Industry voice: IEG4 managing director Paul Tomlinson outlines an approach to online services that can meet both the needs of a local authority and the demands of the citizen
In today's financial climate, engineering and then delivering the shift to online citizen services is a financial imperative. The difference in cost of a face-to-face interaction compared to digital self-service is so significant that those savings reinvested back into the organisation could potentially make the difference to saving a frontline service.
With 89% of adults in the UK now using the internet (according to the Office for National Statistics), there really is no barrier to citizen self-service for the majority of people.
People today are used to self-service, Amazon-style functions, and 24-hour availability 365 days a year. Unfortunately, most councils are yet to gear up their digital services to match the best of consumer offerings.
Socitm has done fantastic work over the years pushing local authorities to place the right information on their websites, such that it is now the norm for the ‘10 most sought-after pieces of information’ to be easy to find and accessible on council websites. Although an improvement on what went before, the information still, because of the workflows around the siloed information, tended to be council, or at best postcode, specific, and could not always address citizens' individual questions.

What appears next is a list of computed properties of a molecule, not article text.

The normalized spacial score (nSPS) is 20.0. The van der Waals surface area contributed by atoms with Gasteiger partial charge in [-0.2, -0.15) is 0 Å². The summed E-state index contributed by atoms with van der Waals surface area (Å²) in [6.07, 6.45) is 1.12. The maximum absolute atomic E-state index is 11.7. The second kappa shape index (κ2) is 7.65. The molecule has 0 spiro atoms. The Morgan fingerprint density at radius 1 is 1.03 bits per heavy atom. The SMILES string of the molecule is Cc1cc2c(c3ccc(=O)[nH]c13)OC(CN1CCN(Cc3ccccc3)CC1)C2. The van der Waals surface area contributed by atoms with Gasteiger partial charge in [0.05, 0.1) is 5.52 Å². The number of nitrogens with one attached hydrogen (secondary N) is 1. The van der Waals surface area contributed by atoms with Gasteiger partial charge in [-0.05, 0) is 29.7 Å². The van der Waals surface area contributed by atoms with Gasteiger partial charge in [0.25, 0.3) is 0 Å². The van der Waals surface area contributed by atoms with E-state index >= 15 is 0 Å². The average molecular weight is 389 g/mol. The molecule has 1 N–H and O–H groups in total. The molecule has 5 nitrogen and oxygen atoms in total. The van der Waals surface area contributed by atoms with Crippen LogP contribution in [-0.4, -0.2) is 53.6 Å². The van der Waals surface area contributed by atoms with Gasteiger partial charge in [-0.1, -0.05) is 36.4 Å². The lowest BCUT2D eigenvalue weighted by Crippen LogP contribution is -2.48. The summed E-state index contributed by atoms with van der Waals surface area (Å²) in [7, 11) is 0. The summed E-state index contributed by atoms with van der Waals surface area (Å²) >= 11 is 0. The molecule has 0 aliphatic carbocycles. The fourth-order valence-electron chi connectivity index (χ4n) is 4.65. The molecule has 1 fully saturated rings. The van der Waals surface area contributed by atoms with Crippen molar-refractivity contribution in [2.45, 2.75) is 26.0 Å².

The citizen account was born: get the citizen to log in, verify themselves, and then bring meaningful, context relevant data to the surface. The ideal would be to also answer those 10 most commonly asked questions with citizen specific data from the back office silos.
However, this proved not to be easy: the plethora of legacy systems and services made it difficult to create an effective, transactional, citizen account; and surfacing the 10 most commonly asked benefits questions with meaningful information on the citizen’s account is tricky. But at IEG4, we ‘do’ tricky - if it means that people can get the information they need, 24/7 in real time.
Our solution lies in the concept of Local Government as a Platform (LGaaP), in which council departments see themselves as a single body responsible for delivering services through consistent channels in a cohesive and standardised manner – and then adopting the technology to make this possible.
This means bringing together the templates and data for different processes in to one place, making them configurable and adaptable for different uses, rather than taking an individual development approach to each. It can work in the back office through use of an API framework automation, and, crucially for the citizen, then through a customer portal, providing one familiar version of a feature – such as an online form – that can be adapted for a series of back end processes.
This not only provides savings on development, licensing and maintenance costs, but the consistency in approach supports collaborative working.
IEG4 used this concept as the foundation in building one of the most recent citizen accounts to market, OneVu. In effect, we took the opportunity to assess the market, learn from others’ mistakes and identify the key platform components for success: one citizen log-in, self-service and automatic progress tracking alongside context relevant, dynamic data from back office silos.
We have also looked at how people like to verify themselves, from using GOV.UK Verify Local to internal verification to social media accounts. And we have enabled our solution to give the citizen the choice.